Measures to prevent the spread of Ebola by screening travelers are not going as well as hoped. Some people are trying to get on flights (or find other ways out of the area via auto, boats, etc.) while avoiding screenings.  They may to slip past the screeners or bribe them.  Some airlines have stopped flights in to and out of the affected areas.  Med evac missions are also not allowed to leave the area.  So anyone who is ill with any problem, must be treated locally.

Local containment measures also include decontamination of reusable equipment (e.g., the boots that workers must wear). Bedding, clothes and other items that might be contaminated with Ebola need to be burned.  Body fluids and waste from victims has to be destroyed.  And the bodies themselves need to be handled appropriately to prevent spreading Ebola.  However, not all families are willing to forgo their own death and burial rituals that can lead to spread of the virus.

CDC, WHO and other groups say that the chance of Ebola spreading out of the region is low.  But they want health care professionals worldwide to be aware of Ebola symptoms, in case someone flies from Africa to another country and then falls ill. US doctors, for example, do not automatically think “Ebola” when a patient walks in with fever, diarrhea and vomiting.  Several US medical groups and societies have emailed their members with information concerning Ebola and its symptoms.  They want primary care doctors (family medicine doctors, internal medicine doctors, ER doctors and ICU doctors) to be aware of what is going on regarding the epidemic, the natural history of the disease, how to look for possible cases, testing options, etc.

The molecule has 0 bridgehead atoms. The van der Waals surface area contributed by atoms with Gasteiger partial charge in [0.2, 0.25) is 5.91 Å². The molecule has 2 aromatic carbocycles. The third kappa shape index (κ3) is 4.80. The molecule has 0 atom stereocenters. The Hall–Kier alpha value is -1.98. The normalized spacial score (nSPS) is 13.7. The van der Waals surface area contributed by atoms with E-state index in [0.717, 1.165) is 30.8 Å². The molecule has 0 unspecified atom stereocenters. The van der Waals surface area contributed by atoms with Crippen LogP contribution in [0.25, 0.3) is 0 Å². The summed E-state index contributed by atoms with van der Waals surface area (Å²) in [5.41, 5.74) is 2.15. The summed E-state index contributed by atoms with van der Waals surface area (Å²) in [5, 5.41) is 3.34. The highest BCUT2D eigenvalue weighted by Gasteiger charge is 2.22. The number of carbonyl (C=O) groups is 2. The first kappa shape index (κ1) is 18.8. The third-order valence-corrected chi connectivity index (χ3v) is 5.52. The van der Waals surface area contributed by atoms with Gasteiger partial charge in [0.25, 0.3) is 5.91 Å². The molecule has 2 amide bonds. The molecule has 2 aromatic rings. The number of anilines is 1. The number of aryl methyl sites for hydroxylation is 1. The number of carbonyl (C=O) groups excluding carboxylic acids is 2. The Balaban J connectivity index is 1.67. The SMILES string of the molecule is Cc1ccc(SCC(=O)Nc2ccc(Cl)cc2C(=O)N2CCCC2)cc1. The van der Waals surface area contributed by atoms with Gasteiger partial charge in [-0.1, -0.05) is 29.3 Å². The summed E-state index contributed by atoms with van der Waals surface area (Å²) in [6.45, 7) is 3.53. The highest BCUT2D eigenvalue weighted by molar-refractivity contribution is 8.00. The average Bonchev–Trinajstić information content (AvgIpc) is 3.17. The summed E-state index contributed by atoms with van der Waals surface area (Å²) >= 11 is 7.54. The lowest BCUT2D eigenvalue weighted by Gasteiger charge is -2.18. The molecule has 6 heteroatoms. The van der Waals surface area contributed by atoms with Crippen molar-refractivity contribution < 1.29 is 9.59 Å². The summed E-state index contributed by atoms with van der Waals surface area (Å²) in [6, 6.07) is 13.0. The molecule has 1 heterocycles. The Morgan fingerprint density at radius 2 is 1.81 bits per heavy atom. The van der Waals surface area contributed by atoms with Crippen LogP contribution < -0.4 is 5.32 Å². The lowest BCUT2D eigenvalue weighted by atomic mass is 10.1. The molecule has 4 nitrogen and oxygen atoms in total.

One hospital emergency department in North Carolina responded appropriately when it thought that it might have gotten a patient who could have had Ebola.  They locked down the ER until they made sure that the patient was not at risk for having Ebola.

But vigilance is necessary.  The Liberian-American businessman who died of Ebola in Nigeria was planning to visit his family in Minnesota after he finished his business in Lagos.  It is possible for the outbreak to spread beyond Africa’s borders.

Public health officials think that should Ebola escape from Liberia-Guinea-Sierra Leone-Nigeria that it may show up in France first. There are many flights from Africa to France.  France, some French businesses and some French citizens have close ties to Africa.

One group of US healthcare workers that was planning to leave for the Ebola-infected area today, canceled its plans.  They are worried about the virus and the local conditions where health care workers may be assaulted. The Peace Corps is bringing all of its personnel out of the three countries where the epidemic is at its worst. There is some speculation that additional relief and medical works will not be allowed to enter these areas because of the danger from the virus and from some of the citizens.